You can often recognize the familiar pain and sting as soon as a canker sore appears. The irritating ulcer inside your mouth may be small, but it sure can pack a punch. Canker sores (aphthous ulcers) are so uncomfortable they make it difficult to eat or drink. Thankfully, there are several DIY treatments around your house that offer a canker sore cure. Here are 12 canker sore home remedies that help soothe your discomfort, tips for preventing canker sores from popping up, and signs to watch out for that indicate you should get in to see your doctor.

What Is a Canker Sore?

You will most likely feel a canker sore before you see it, since they cause pain and swelling inside your mouth, on the underside of your lips, gums, or sides of the tongue. Canker sores are a type of ulcer that are typically colored white, gray, or yellow with a red border. They are very common, specifically targeting women over men. You also may be more susceptible to getting a canker sore if the tendency runs in your family or you are fighting another condition like an autoimmune disease.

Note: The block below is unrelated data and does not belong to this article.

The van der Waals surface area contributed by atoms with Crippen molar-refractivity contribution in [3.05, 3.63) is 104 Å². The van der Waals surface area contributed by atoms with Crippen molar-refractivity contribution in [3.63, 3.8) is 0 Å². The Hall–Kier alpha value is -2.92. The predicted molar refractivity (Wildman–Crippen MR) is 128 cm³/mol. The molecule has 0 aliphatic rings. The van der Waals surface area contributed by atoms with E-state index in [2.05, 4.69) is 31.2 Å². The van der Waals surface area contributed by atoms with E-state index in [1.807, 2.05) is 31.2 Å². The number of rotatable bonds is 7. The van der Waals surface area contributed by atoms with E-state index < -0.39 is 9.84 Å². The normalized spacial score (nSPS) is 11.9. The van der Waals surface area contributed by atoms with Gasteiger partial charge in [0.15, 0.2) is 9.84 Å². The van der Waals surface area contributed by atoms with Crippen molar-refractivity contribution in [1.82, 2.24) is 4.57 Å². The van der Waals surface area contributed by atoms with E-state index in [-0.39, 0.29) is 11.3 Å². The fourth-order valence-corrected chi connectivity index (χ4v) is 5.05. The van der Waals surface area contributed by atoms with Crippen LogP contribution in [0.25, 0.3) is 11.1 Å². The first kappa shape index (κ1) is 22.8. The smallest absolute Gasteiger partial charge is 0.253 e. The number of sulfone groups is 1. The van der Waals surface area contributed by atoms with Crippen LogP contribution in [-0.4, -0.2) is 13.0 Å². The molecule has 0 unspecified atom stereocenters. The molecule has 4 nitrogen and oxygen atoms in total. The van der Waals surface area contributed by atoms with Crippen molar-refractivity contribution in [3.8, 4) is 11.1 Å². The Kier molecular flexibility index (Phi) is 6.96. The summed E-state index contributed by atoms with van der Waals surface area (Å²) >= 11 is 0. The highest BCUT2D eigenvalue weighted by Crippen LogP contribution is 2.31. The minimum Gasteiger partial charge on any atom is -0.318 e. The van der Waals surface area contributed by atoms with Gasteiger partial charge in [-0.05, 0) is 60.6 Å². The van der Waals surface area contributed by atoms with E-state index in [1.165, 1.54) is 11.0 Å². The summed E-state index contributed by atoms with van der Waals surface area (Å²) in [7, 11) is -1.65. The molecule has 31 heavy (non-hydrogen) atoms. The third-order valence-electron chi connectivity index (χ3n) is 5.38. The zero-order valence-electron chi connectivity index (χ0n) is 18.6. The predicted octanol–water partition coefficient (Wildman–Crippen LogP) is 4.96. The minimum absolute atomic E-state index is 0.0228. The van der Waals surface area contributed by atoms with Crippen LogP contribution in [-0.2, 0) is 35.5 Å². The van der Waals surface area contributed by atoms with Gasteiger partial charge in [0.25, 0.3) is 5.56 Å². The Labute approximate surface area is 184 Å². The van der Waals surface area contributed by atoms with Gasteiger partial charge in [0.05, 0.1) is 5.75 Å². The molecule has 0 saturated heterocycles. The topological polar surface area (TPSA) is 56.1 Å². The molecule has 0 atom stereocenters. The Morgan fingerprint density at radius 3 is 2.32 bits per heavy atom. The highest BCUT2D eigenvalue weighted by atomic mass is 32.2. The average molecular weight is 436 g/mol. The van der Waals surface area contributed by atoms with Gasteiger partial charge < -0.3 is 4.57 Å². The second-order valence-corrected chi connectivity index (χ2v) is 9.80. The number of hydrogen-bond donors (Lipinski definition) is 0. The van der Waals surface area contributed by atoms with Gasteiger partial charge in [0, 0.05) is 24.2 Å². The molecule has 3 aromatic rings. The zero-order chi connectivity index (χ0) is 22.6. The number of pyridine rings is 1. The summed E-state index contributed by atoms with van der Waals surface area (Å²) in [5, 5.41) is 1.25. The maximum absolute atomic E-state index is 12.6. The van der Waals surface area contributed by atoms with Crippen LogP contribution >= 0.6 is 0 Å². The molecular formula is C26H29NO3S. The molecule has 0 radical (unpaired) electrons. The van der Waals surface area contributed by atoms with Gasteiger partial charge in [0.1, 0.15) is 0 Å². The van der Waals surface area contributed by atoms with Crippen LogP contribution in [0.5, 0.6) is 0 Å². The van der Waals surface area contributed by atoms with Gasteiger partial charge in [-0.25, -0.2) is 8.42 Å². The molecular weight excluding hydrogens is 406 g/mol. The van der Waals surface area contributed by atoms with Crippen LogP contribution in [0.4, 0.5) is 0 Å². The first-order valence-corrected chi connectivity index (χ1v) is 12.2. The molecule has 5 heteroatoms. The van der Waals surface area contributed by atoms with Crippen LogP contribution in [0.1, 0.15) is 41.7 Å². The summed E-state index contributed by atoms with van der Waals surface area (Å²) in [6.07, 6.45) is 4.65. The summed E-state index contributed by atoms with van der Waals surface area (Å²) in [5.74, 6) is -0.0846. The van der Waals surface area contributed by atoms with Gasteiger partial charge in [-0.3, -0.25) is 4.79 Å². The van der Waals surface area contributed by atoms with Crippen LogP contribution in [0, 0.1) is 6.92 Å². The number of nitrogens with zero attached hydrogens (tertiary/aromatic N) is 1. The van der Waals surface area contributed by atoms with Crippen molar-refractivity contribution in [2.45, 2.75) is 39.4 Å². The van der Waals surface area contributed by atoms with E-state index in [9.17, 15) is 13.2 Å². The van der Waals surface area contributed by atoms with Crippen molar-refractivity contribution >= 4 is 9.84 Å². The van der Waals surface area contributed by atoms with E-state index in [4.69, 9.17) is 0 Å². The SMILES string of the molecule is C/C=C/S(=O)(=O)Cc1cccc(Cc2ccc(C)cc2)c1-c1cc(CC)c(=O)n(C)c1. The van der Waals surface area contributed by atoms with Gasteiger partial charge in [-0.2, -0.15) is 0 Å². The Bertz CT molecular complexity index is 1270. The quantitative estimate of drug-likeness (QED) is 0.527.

While they make look similar and have comparable symptoms, canker sores differ from cold sores. Cold sores, sometimes called fever blisters, show up due to the herpes simplex virus. These types of sores are very contagious and can be passed from person to person through direct contact or through the sharing of a drink or toothbrush. If you have a canker sore, don’t worry, you cannot spread them to anyone else directly or indirectly.

Most canker sores are minor and will clear on their own within a couple weeks. Sometimes a larger sore can develop that is much deeper and bigger than a minor sore and may leave behind a scar after it disappears in several weeks. Not as common, herpetiform sores are small ulcers that can appear in very large groups of one hundred or more.